The interiors jury praised the multipurpose space as "diabolically simple: one bold stroke solves three functions in one."
Four other projects also received awards for interior architecture:
US Data Corporation Offices, Omaha, Nebraska, by Randy Brown Architects (pictured)
Chanel Robertson Boulevard, Los Angeles, by Peter Marino Architect
Historic Central Park West Residence, New York City, by Shelton, Mindel & Associates
Vera Wang Soho, New York City, by Gabellini Sheppard Associates
Principles for Greenwich South
When the Alliance for Downtown New York asked Architecture Research Office to help develop a master plan for Greenwich South, a 41-acre (17-hectare) section of Lower Manhattan, the architects instead developed an adaptable strategic framework to guide future development.
The Greenwich South Strategic Framework centers on five core principles: encourage an intense mix of uses, reconnect Greenwich Street from the Battery north through the World Trade Center, improve connections with areas to the east, facilitate dense development while ensuring a pedestrian-oriented environment, and establish a recognizable character for the district.
The collaborative process, undertaken with associate firm Beyer Blinder Belle, included research on the historical, social, and built context; consultation with a "brain trust" of diverse experts; coordination of a visioning charrette; and creation of public exhibits and publications.
Framework for D.C. Core
The National Capital Planning Commission (NCPC) and the U.S. Commission of Fine Arts developed the Monumental Core Framework Plan (not pictured) to guide planning, development, and investment decisions in Washington, D.C.'s monumental core over the next 30 years. EDAW-AECOM served as associate firm on the project.
By outlining the transformation of four federal precincts adjacent to the National Mall, the plan aims to protect the Mall from overuse; create distinctive settings for new memorials and museums; improve connections between the Mall, city, and Potomac River waterfront; and transform the monumental core into a more vibrant and sustainable location.
Among related actions already underway, NCPC is examining ways to integrate active uses within the ground floors of federal buildings.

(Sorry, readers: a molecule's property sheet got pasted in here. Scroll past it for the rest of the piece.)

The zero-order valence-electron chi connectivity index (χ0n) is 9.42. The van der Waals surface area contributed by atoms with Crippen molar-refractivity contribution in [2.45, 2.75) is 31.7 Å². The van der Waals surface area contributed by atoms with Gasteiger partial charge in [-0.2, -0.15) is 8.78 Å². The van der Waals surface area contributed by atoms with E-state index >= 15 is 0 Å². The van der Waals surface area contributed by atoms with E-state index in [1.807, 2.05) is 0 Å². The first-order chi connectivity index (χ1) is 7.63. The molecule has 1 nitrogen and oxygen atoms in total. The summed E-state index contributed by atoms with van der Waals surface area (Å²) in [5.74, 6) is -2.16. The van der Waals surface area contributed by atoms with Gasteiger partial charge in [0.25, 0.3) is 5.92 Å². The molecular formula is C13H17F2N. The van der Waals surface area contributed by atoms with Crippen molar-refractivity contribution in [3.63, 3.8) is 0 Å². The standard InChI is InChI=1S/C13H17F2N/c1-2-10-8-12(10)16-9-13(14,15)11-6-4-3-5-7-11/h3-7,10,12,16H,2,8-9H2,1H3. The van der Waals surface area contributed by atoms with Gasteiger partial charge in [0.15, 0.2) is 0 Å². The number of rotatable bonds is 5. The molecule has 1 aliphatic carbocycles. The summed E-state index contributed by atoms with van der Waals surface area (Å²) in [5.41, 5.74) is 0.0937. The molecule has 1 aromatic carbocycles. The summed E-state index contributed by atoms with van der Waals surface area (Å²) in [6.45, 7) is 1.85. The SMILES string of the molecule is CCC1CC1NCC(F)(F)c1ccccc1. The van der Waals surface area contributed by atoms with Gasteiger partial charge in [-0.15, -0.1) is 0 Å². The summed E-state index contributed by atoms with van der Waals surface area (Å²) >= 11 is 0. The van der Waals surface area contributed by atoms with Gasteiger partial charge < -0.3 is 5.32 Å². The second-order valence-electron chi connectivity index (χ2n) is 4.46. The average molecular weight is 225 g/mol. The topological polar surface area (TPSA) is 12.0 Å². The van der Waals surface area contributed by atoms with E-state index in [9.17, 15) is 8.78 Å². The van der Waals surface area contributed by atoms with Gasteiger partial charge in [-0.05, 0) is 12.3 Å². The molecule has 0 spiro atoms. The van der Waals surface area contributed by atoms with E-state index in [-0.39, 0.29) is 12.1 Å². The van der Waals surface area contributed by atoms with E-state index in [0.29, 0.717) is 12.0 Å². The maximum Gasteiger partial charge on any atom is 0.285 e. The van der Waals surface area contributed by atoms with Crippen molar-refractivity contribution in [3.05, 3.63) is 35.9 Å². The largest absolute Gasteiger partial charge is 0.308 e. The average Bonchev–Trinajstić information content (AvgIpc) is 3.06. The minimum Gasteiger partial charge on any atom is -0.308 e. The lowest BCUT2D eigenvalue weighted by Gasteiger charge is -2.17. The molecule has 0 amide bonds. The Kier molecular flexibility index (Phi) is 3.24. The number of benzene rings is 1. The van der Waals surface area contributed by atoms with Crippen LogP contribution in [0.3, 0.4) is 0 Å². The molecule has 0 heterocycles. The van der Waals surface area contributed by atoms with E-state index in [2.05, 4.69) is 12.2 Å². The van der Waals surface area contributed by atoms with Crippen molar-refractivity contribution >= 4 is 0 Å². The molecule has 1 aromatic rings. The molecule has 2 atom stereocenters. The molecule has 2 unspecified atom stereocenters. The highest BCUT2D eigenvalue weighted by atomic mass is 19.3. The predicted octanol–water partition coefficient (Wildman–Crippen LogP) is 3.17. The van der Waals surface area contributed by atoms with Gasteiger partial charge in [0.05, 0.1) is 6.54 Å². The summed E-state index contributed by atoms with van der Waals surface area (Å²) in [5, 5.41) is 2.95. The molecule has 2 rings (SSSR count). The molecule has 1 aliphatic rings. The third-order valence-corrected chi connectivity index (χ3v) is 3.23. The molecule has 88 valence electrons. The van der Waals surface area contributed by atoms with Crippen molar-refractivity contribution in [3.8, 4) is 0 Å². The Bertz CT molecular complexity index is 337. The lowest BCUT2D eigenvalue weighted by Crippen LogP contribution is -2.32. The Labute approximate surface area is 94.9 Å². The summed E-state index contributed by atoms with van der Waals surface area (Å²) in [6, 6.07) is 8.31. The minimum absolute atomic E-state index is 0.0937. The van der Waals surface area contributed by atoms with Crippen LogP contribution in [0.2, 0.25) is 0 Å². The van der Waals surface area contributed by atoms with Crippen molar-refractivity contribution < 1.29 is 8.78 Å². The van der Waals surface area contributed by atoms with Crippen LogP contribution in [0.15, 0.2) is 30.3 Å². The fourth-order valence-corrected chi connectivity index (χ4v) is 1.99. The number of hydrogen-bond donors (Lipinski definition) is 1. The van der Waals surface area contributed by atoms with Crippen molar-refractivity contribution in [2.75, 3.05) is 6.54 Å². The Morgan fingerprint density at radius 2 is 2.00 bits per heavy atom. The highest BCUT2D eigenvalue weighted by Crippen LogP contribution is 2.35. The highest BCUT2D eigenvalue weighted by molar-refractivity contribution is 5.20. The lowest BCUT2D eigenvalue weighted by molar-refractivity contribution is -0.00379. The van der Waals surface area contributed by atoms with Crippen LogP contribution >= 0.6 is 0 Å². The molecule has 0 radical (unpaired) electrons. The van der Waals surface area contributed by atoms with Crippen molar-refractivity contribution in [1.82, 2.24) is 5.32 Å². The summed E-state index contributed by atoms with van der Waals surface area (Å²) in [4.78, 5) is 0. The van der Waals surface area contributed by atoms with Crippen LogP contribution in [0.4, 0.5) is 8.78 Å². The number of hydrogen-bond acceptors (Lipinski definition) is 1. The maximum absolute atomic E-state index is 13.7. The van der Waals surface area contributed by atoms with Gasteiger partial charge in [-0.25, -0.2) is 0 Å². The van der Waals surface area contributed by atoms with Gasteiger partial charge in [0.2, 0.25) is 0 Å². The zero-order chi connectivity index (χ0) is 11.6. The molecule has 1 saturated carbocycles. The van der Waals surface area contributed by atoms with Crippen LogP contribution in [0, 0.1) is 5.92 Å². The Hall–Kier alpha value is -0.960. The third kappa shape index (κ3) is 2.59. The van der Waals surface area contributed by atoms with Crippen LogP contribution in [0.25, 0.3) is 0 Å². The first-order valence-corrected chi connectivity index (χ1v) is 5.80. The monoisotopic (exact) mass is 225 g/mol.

Downtown Savannah Grows Eastward
The City of Savannah, Georgia, sought to create a physical and regulatory framework for growth eastward from its historic downtown into vacant former industrial land. The resulting Civic Master Plan for the East Riverfront Extension, developed by Sottile & Sottile with associate firm
Niles Bolton Associates, centers on a careful division of public and private realms.
In Savannah's National Landmark Historic District, 40 percent of the land is public and 60 percent private. The new master plan maintains this ratio and establishes a core network of urban streets, parks, and public spaces to the east. In exchange for the creation of a generous, highly connected, human-scaled public realm, private owners are given nearly unlimited flexibility in density, land use, and ownership patterns. The plan thus reinforces historically development patterns of the existing city while fostering diverse urban development.
More Urban Design
Another four projects also received awards in regional and urban design:
U.S. House Office Buildings Facilities Plan and Preliminary South Capitol Area Plan, Washington, D.C., by Wallace Roberts & Todd (pictured)
Connections: MacArthur Park District Master Plan, Little Rock, Arkansas by Conway + Schulte Architects
A Civic Vision for the Central Delaware River, Philadelphia, by Wallace Roberts & Todd
Ryerson University Master Plan, Toronto, Ontario, Canada, by Kuwabara Payne McKenna Blumberg Architects
The 28 recipients of the 2010 AIA Institute Honor Awards will be honored at the AIA National Convention and Design Exposition in Miami, Florida, June 10 to 12.